Last Updated: April 19, 2021
You may have heard the terminology total chlorine and free chlorine tossed around by pool experts. Most pool owners do not know the difference between total chlorine and free chlorine. Knowing the difference could be helpful when it comes to issues that come up in your swimming pool. We will help you figure out yet another confusing pool terminology question and give you some ideas on how to fix things should you have a chlorine problem in your pool.
Free chlorine is the conventional chlorine that you add to your pool. It is the chlorine that most home will measure for. Free chlorine should always be between 1 and 3 parts per million (ppm) at any given time. Chlorine is a potent chemical that should be handled with great care. As dangerous as chlorine can be, it is also extremely helpful in keeping pool water clean and safe.
When chlorine is put in a pool, it attaches itself to nitrate, ammonia, or other harmful bacteria in the water. It works to sanitize these things and keep the water clean.
We know this was supposed to be all about total and free chlorine, but there is one other chlorine measurement that you must be aware of for this to all make sense.
Combined chlorine is the chlorine that has done its job. Combined chlorine, although it has been used, is still in the pool water. Since it has been hard at work, it has much less ability to sanitize until more chlorine is added to the pool.
Have you ever been to a pool that smells very strongly of chlorine? Most people think this is because there is too much chlorine in the water. Interestingly what you smell is the chloramines or the used-up chlorine. This is essentially combined chlorine. When the combined chlorine level gets very high, you will be able to smell the chloramines, and it can become irritating for some people.
Now, finally, on to the total chlorine. The total chlorine is the combination of free chlorine and combined chlorine that you have in your pool. Not all at-home test kits will measure total and free chlorine. If you are looking to have a measurement of both of these, here are a few kits that can help.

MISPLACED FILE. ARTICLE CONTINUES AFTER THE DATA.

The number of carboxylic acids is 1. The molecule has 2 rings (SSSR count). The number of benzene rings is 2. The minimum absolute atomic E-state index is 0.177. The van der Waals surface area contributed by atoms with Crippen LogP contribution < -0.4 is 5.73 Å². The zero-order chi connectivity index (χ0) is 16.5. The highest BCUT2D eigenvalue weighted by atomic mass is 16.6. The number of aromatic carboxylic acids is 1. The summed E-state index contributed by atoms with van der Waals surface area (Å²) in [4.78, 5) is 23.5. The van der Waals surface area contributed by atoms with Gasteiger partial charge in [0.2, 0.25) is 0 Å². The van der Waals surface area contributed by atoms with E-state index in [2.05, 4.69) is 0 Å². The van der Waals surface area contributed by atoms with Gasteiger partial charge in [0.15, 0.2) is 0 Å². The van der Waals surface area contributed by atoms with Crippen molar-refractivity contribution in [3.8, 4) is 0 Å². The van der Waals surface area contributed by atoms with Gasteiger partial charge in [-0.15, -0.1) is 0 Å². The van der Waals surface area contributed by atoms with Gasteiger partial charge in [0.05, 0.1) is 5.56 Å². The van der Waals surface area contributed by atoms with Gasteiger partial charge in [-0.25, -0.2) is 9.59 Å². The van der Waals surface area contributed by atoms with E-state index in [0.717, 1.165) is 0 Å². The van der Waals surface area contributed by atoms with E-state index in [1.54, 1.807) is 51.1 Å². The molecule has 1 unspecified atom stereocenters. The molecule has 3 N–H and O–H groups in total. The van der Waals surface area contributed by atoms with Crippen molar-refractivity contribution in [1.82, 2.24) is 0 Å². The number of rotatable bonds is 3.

If your combined chlorine is too high, it will release that chlorine smell that we all know too well. What this actually means is that your pool needs more chlorine to help the combined chlorine out. It seems counterintuitive to put more chlorine in a pool that smells like chlorine, but it actually will help to reduce the smell.
You always want to make sure that your free chlorine is higher than your combined chlorine. If the combined chlorine gets too high, this is when you will see algae breakouts or cloudiness in the water. Once your levels are this far off, it will likely take a shock to get things back to normal. Your combined chlorine should ideally be around 0.2 ppm.
If you find that for some reason, your chlorine levels in your pool are off, you need to do some math to get them back to where they need to be. First, do a test of your water. Find out your base level. Next, you must make sure you know your pool size. Knowing the size will help you determine how much chlorine you need to add to raise your free chlorine. Usually, one tablet or scoop will raise your pool one ppm, depending on the size of the pool. There should be a chart to figure this all out.
If you are not confident your measurements are correct, then be cautious with how much you put in. Put in a little less than what you think, and test the water again. This should give you a good idea if you are headed in the right direction or if you were way off.
Understanding the difference between free chlorine and total chlorine can help out when it comes to algae and cloudiness issues in your pool. If nothing else, now you can understand that the chlorine odor in your pool is a call out for some extra help with the sanitizing job. Staying on top of your pool chlorine levels can feel like a full-time job, but the more you get used to testing it, the more success you will have with keeping that pool swimmable all season long.
Featured image credit: Swimming pool by photosforyou, Pixabay